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Bill Thayer

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The following text is reproduced from (the report of the) Fifteenth Annual Reunion of the Association of the Graduates of the United States Military Academy, June 13, 1884.

 p81  Thomas M. Tolman
No. 2065. Class of 1865.
Died, Dec. 14, 1883, at Fort Leavenworth, Ks., aged 42.

Captain Tolman was appointed Cadet from State of Maine, and graduated in the class of 1865. He was commissioned a Second Lieutenant in the Sixth U. S. Cavalry and served for five years  p82 on reconstruction and frontier duty in the State of Texas. He attained his Captaincy on Nov. 18th, 1867, and transferred to the Third Infantry in January 1871. He served with his new regiment on the Lakes until June, 1874, when the regiment was returned to frontier duty in the Department of Dakota. His company was ordered to the field during the Nez Percés' campaign, and in 1880 he accompanied the regiment to Texas, but was shortly ordered to duty at the Fort Leavenworth School as Instructor in Outposts and Military Engineering. He married a charming lady from Austin, Texas, and at the time of his decease left three sons and his lovely wife to mourn his loss.

Words are inadequate to the expression of a full sense of the feelings wrought in us by the death of a brother officer in the prime of life and in the midst of a promising career, and when we add to these facts the knowledge that our departed comrade was a manly, kind and generous soldier, and an officer of more than average intelligence and ability, and a warm friend, we feel more fully our helplessness in striving to do justice to his memory. Such a man, and more, was Capt. Tolman. It was my good fortune to serve with him for two years, and I learned in that time to respect and to admire him for his soldierly bearing and ability, for his honorable and affectionate disposition, and for his generosity and the large heart that gave so much love and kindness to his charming family, and to those so fortunate as to be placed in the list of his friends. By his death, the service lost a brave and gallant officer, who was greatly respected by his juniors and equals, and who always had the entire confidence of his superior officers in all duties entrusted to him. His friends must mourn the loss of a true-hearted, manly and generous companion.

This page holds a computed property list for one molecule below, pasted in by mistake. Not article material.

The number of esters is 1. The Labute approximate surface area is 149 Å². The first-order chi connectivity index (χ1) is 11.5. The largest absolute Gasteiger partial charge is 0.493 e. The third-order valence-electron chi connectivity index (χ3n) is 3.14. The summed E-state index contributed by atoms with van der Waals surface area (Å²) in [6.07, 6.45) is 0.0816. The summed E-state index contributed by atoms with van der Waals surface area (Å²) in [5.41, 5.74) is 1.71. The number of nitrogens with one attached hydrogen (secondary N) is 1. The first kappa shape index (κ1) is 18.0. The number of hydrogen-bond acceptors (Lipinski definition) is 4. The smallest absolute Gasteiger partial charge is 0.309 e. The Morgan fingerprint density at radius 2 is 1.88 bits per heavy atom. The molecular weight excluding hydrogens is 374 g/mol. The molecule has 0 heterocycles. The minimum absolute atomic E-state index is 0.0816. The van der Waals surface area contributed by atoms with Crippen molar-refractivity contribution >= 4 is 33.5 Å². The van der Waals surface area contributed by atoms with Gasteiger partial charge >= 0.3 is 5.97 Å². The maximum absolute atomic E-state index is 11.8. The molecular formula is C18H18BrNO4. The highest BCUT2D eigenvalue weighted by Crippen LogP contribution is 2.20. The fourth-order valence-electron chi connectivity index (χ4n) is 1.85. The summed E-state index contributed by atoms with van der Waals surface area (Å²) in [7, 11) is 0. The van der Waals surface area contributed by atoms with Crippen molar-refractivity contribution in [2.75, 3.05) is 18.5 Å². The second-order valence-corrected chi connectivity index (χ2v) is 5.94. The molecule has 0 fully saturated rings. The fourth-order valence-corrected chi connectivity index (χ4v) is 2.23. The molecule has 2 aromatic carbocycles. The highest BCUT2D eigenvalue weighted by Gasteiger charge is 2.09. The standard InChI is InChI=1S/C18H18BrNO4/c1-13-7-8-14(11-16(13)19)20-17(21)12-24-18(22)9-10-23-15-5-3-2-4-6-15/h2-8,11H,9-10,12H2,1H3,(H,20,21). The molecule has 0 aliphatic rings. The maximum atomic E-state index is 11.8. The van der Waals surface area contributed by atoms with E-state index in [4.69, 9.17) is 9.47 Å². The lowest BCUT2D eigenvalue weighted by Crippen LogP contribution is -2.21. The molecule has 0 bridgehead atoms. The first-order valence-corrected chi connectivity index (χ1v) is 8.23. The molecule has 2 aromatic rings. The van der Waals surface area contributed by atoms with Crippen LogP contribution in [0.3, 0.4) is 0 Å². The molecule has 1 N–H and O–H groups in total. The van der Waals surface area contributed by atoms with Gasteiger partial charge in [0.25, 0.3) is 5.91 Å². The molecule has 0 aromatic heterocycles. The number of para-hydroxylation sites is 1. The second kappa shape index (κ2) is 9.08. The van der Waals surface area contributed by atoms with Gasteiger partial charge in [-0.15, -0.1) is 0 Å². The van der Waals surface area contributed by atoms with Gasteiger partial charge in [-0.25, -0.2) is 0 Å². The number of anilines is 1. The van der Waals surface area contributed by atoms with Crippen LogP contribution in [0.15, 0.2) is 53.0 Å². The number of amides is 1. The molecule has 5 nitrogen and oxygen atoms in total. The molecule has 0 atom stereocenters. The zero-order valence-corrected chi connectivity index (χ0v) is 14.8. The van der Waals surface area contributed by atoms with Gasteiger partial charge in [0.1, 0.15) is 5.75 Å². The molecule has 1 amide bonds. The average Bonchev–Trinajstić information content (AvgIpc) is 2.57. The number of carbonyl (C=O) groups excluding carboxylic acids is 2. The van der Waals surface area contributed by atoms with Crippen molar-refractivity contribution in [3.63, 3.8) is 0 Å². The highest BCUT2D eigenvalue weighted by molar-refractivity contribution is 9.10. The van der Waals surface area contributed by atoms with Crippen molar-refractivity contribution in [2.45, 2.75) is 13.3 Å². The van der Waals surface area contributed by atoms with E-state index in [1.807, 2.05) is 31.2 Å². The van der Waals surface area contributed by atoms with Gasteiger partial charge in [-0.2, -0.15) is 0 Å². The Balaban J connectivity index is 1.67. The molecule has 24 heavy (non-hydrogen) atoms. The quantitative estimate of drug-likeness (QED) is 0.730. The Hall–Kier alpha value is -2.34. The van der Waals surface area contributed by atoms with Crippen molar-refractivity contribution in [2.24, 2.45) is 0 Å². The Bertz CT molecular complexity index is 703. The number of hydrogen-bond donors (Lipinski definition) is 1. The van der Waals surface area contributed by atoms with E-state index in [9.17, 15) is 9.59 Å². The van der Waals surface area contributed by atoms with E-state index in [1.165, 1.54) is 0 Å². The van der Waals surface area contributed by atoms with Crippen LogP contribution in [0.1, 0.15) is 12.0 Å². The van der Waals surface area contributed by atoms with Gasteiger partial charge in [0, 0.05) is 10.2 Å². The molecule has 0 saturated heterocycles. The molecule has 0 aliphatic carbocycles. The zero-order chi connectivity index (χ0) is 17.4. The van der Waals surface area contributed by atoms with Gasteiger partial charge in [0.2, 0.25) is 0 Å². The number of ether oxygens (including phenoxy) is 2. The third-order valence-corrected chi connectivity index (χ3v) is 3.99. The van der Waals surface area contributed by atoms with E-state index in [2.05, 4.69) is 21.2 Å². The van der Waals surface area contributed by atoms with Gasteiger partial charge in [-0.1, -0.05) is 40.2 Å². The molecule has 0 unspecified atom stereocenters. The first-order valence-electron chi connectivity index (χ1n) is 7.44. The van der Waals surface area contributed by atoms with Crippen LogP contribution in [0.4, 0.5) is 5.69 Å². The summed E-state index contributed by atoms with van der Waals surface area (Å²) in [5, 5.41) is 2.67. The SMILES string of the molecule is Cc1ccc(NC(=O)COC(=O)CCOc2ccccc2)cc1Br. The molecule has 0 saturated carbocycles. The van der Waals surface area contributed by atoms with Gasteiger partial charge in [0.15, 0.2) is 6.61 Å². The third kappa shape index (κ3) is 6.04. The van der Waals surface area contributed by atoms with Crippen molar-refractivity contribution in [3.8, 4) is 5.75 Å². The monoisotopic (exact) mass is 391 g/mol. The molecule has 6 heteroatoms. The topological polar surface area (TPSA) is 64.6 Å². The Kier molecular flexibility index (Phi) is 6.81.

Indicates a West Point graduate and gives his Class.J. S. Pettit.

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Page updated: 11 Dec 13